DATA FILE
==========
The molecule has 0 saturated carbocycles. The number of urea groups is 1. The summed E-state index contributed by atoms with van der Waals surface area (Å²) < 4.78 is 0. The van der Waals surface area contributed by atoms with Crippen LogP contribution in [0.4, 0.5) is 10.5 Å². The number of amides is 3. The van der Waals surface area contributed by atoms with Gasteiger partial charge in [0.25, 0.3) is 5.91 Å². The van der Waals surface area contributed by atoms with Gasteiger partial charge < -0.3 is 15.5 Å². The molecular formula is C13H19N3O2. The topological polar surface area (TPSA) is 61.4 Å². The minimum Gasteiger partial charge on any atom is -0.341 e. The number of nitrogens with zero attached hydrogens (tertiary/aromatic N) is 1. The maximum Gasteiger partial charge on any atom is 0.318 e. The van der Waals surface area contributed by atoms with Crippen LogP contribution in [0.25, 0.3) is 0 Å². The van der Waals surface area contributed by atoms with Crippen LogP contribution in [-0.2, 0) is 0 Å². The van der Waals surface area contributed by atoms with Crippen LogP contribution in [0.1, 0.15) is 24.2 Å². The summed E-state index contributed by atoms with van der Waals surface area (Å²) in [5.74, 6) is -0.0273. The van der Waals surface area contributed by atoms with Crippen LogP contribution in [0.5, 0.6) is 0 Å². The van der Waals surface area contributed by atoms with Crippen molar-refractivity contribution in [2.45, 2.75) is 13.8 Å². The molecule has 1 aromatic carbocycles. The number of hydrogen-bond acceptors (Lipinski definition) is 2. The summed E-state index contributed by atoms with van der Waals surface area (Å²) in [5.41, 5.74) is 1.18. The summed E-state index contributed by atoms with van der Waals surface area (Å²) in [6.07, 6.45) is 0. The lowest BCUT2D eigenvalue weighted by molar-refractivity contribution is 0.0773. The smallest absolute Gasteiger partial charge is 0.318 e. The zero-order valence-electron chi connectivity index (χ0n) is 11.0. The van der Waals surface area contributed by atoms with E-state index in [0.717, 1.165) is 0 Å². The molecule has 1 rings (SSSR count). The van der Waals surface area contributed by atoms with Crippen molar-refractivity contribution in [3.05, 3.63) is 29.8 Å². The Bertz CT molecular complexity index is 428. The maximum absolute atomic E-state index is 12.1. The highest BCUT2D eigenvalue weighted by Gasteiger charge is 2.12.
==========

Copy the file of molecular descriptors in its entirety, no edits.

The molecule has 0 saturated carbocycles. The number of urea groups is 1. The summed E-state index contributed by atoms with van der Waals surface area (Å²) < 4.78 is 0. The van der Waals surface area contributed by atoms with Crippen LogP contribution in [0.4, 0.5) is 10.5 Å². The number of amides is 3. The van der Waals surface area contributed by atoms with Gasteiger partial charge in [0.25, 0.3) is 5.91 Å². The van der Waals surface area contributed by atoms with Gasteiger partial charge < -0.3 is 15.5 Å². The molecular formula is C13H19N3O2. The topological polar surface area (TPSA) is 61.4 Å². The minimum Gasteiger partial charge on any atom is -0.341 e. The number of nitrogens with zero attached hydrogens (tertiary/aromatic N) is 1. The maximum Gasteiger partial charge on any atom is 0.318 e. The van der Waals surface area contributed by atoms with Crippen LogP contribution in [0.25, 0.3) is 0 Å². The van der Waals surface area contributed by atoms with Crippen LogP contribution in [-0.2, 0) is 0 Å². The van der Waals surface area contributed by atoms with Crippen LogP contribution in [0.1, 0.15) is 24.2 Å². The summed E-state index contributed by atoms with van der Waals surface area (Å²) in [5.74, 6) is -0.0273. The van der Waals surface area contributed by atoms with Crippen LogP contribution in [0.5, 0.6) is 0 Å². The van der Waals surface area contributed by atoms with Crippen molar-refractivity contribution in [2.45, 2.75) is 13.8 Å². The molecule has 1 aromatic carbocycles. The number of hydrogen-bond acceptors (Lipinski definition) is 2. The summed E-state index contributed by atoms with van der Waals surface area (Å²) in [5.41, 5.74) is 1.18. The summed E-state index contributed by atoms with van der Waals surface area (Å²) in [6.07, 6.45) is 0. The lowest BCUT2D eigenvalue weighted by molar-refractivity contribution is 0.0773. The smallest absolute Gasteiger partial charge is 0.318 e. The zero-order valence-electron chi connectivity index (χ0n) is 11.0. The van der Waals surface area contributed by atoms with E-state index in [0.717, 1.165) is 0 Å². The molecule has 1 rings (SSSR count). The van der Waals surface area contributed by atoms with Crippen molar-refractivity contribution in [3.05, 3.63) is 29.8 Å². The Bertz CT molecular complexity index is 428. The maximum absolute atomic E-state index is 12.1. The highest BCUT2D eigenvalue weighted by Gasteiger charge is 2.12.